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Guazuma ulmifolia - Lam.

Common Name Bastard Cedar. West Indian elm, Guasimo
Family Malvaceae
USDA hardiness 10-12
Known Hazards None known
Habitats Colonizes recently disturbed areas and is also found growing along stream banks and in pastures. It is a common species in secondary forest[303 ].
Range S. America - Brazil, Paraguay and Bolivia, north throughout S. America and Central America to Mexico
Edibility Rating    (2 of 5)
Other Uses    (3 of 5)
Weed Potential Yes
Medicinal Rating    (3 of 5)
Care (info)
Tender Moist Soil Full sun
Guazuma ulmifolia Bastard Cedar. West Indian elm, Guasimo

Guazuma ulmifolia Bastard Cedar. West Indian elm, Guasimo
wikimedia.org Dick Culbert from Gibsons, B.C., Canada


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Physical Characteristics

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Guazuma ulmifolia is a deciduous Tree growing to 30 m (98ft) by 30 m (98ft) at a fast rate.
See above for USDA hardiness. It is hardy to UK zone 10.
Suitable for: light (sandy), medium (loamy) and heavy (clay) soils and prefers well-drained soil. Suitable pH: mildly acid, neutral and basic (mildly alkaline) soils and can grow in very alkaline soils.
It cannot grow in the shade. It prefers moist soil.

UK Hardiness Map US Hardiness Map


Guazuma guazuma (L.) Cockerell Guazuma polybotrya Cav. Guazuma tomentosa Kunth Theobroma guazuma L.

Plant Habitats

Edible Uses

Edible Parts: Fruit  Seed
Edible Uses:

The seeds are edible, fresh or cooked[303 , 325 ]. The seeds are about 3mm long[303 ]. Fruits - raw or cooked[301 ]. Eaten green the fruits can be crushed in water to make a beverage or used to flavour other foods[301 ]. Fruit - honey scented318].

References   More on Edible Uses

Medicinal Uses

Plants For A Future can not take any responsibility for any adverse effects from the use of plants. Always seek advice from a professional before using a plant medicinally.
Dysentery  Leprosy  Urinary

The plant is antibacterial, antiinflammatory, antifungal, antitussive, antiviral, astringent, blood purifier, cardiac, diaphoretic, digestive, diuretic, febrifuge, haemostatic, hypotensive, oxytocic, vulnerary[318 ]. The bark is a rich source of tannins and antioxidant chemicals called proanthocyanidins[318 ]. One in particular, procyanidin B-2, has been shown in various studies to help promote hair growth and alleviate baldness[318 ]. Other independent research indicates that procyanidin B-2 also has antitumor and anticancer effects (even against melanoma) as well as lowers blood pressure and protects the kidneys[318 ]. The bark also contains a chemical called kaurenoic acid which has been documented with antibacterial and antifungal properties in many studies over the years[318 ]. The leaves of mutamba contain caffeine, however none has been found in the bark of the tree[318 ]. Other studies have shown that the plant lowers heart rate and blood pressure, relaxes smooth muscles and stimulates the uterus[318 ]. Various studies using leaf and bark extracts have clinically demonstrated remarkable antibacterial activity against several disease-causing pathogens, including Bacillus, Staphylococcus, Streptococcus, E. coli, and Neisseria gonorrhea[318 ]. One of the recent 2003 studies also confirmed its antioxidant effects[318 ]. In a 1995 in vitro study, mutamba also demonstrated antiviral activity[318 ]. The bark is the part most used. It is used as to induce perspiration, as a tonic and a blood cleanser[318 ], and is employed to treat a wide range of disorders including; digestive tract problems such as gastrointestinal pain, liver problems, diarrhoea and dysentery; urinary and reproductive tract problems such as kidney problems, uterine pain, prostate problems, venereal disease and as an aid to childbirth; respiratory tract problems such as asthma, bronchitis, coughs and pneumonia; fevers and haemorrhages[318 ]. Applied externally, it is used to bathe wounds, rashes and sores; to treat skin problems, including dermatosis, elephantiasis and leprosy; it is applied to the scalp to arrest hair loss and combat parasites of the scalp[318 , 739 ]. The fruit (in Mauritius), the roasted seeds (in Java), and the bark (in India) are officinal remedies against elephantiasis)[317 ]. An infusion of the crushed, seed soaked in water, is used to treat diarrhoea, dysentery, colds, coughs and venereal diseases. It is also used as a diuretic and astringent[303 ].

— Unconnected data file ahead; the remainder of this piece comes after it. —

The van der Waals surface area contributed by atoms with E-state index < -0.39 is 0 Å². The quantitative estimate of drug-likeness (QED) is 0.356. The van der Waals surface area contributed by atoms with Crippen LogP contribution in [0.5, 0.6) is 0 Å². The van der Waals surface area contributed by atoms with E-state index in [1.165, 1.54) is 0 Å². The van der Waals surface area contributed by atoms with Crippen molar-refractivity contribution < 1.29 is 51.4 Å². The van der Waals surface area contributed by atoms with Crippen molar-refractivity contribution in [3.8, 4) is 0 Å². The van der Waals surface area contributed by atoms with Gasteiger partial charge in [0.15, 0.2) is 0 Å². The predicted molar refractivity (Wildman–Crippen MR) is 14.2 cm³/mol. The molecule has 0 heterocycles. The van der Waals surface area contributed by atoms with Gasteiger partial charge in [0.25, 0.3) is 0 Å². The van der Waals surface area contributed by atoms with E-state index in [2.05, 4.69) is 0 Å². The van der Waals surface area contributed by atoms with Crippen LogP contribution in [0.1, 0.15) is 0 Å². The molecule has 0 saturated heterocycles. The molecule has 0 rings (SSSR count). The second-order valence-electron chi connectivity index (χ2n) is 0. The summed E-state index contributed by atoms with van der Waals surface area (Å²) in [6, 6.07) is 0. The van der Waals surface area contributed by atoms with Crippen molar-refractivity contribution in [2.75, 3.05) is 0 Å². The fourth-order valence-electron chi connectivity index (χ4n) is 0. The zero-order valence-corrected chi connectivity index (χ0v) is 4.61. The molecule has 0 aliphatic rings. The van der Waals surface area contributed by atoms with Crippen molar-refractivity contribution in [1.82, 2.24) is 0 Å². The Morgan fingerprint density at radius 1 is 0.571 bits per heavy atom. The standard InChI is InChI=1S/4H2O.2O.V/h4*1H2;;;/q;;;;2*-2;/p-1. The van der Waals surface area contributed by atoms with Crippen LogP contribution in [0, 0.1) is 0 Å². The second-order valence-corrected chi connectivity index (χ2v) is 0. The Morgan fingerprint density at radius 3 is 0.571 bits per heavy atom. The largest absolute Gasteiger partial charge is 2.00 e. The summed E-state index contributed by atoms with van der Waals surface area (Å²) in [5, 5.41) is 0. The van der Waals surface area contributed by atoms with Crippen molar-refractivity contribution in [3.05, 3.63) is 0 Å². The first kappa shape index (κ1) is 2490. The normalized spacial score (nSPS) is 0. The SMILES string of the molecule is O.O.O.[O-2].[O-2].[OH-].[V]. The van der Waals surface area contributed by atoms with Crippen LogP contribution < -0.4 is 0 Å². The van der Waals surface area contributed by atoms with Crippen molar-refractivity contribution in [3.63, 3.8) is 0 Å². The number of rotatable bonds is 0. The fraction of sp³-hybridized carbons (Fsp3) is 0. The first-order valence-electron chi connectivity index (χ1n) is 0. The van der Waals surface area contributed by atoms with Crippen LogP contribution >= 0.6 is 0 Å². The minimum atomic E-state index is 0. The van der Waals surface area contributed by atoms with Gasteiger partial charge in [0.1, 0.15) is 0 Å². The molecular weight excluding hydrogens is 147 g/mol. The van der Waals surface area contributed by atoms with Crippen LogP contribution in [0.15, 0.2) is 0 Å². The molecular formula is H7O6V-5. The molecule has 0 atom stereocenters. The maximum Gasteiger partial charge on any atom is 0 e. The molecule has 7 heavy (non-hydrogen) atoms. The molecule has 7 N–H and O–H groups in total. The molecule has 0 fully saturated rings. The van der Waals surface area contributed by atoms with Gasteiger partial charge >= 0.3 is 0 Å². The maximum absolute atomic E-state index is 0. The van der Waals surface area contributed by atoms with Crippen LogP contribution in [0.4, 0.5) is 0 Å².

References   More on Medicinal Uses

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Other Uses


Agroforestry Uses: A natural pioneer species that colonizes recently disturbed areas, it is fast-growing, tolerant of full sunlight and provides food for the native fauna. It can be used as a pioneer species when restoring native woodland, but is best not used outside of its native range[325 , 419 ]. Other Uses The tough, fibrous bark and young stems are used to make rope and twine[303 , 419 ]. The mucilaginous sap is used sometimes in sugar fabrication to clarify syrup[301 , 317 ]. The heartwood is pinkish to brownish; it is not clearly demarcated from the light brown sapwood[303 ]. The texture is coarse; the grain is straight to interlocked; lustre is medium; there is no distinctive taste or aroma. The fibrous wood is light in weight; it is not durable, being very susceptible to attack by dry-wood termites. It is easy to work and finishes well. It is used for posts, interior carpentry, light construction, furniture, boxes and crates, shoe horns, tool handles etc[46 , 303 , 363 , 418 ]. The tree can be used for fuel and to make charcoal[303 , 325 ]. The charcoal is of high quality[419 ].